Symphony No.9 in D minor, Op.125 (Choral)
Emma Bell (soprano), Anna Stéphany (mezzo-soprano), John Daszak (tenor) & Gerald Finley (baritone)
London Philharmonic Choir
London Philharmonic Orchestra
Reviewed by: Alan Sanders
Reviewed: 1 March, 2014
Venue: Southbank Centre, London – Royal Festival Hall
At the beginning of the ‘Choral’ Symphony, Vladimir Jurowski’s intentions were immediately evident. There was no sense of mystery, no anticipation of something extraordinary about to happen. It was a simple exposition of the score’s opening paragraphs, taken at an impatiently fast tempo. And thus it continued; a hasty, literal and gabbled run-through, with few inflections and not a hint of the music’s true greatness. So it was in scherzo, again rushed. The natural inner pulse of the music was entirely missing; the music charged along, sometimes metronomically. The trio was taken at a furious, almost incoherent pace, the LPO playing obediently and efficiently, players given no room for individual expression in solo passages.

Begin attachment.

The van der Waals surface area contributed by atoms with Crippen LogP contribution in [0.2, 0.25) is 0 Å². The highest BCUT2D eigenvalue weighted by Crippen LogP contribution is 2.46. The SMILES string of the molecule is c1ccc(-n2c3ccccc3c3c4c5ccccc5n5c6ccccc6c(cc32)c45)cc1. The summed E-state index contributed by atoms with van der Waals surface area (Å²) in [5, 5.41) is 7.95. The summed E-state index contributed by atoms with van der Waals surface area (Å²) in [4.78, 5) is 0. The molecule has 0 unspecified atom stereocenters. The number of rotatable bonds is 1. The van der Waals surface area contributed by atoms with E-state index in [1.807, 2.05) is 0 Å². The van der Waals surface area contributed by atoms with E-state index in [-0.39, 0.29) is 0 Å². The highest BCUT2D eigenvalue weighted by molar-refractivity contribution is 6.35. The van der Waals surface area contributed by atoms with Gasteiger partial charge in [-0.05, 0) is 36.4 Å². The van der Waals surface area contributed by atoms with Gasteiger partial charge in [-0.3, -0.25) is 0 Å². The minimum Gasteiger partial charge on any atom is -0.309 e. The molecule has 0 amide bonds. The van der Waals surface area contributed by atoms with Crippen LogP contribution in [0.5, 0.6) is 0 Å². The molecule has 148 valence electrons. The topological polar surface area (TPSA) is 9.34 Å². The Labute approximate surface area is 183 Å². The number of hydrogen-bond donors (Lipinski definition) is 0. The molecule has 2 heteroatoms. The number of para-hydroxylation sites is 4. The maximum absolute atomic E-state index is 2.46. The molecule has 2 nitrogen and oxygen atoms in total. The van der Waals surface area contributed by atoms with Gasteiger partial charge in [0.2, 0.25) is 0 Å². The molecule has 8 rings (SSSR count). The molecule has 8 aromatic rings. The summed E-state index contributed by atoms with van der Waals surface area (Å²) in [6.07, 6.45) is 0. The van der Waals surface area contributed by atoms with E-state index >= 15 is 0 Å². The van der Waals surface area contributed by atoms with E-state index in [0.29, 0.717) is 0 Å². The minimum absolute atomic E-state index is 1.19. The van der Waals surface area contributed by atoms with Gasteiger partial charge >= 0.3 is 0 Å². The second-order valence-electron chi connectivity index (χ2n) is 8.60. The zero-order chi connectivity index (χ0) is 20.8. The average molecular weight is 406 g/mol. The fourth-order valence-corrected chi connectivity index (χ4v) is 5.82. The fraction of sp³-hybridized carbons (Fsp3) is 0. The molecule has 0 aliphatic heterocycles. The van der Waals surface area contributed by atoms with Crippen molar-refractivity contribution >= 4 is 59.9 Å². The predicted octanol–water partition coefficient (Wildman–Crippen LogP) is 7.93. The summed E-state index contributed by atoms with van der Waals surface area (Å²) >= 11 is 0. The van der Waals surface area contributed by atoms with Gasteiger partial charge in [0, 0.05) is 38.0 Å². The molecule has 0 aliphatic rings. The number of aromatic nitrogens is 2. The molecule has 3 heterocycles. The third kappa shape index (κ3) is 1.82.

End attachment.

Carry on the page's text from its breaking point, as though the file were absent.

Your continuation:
Far be it for the third movement to always be taken in the intensely slow, ruminative manner favoured by conductors in the past, Furtwängler especially: despite the Adagio molto marking it becomes a much more effective entity when taken at a flowing tempo. Jurowski’s basic tempo was swift, yet he continually pushed the music forward; there was little real expression in his conducting. Matters did not initially improve in the finale, and at first both the excellent chorus and the admirable soloists (placed behind the orchestra) were held on a very tight rein. But as the movement developed Jurowski relented a little, and he more or less allowed the music its intrinsic expression. So – at last – we experienced the full force of Beethoven’s mighty inspiration and the work came to a joyful conclusion.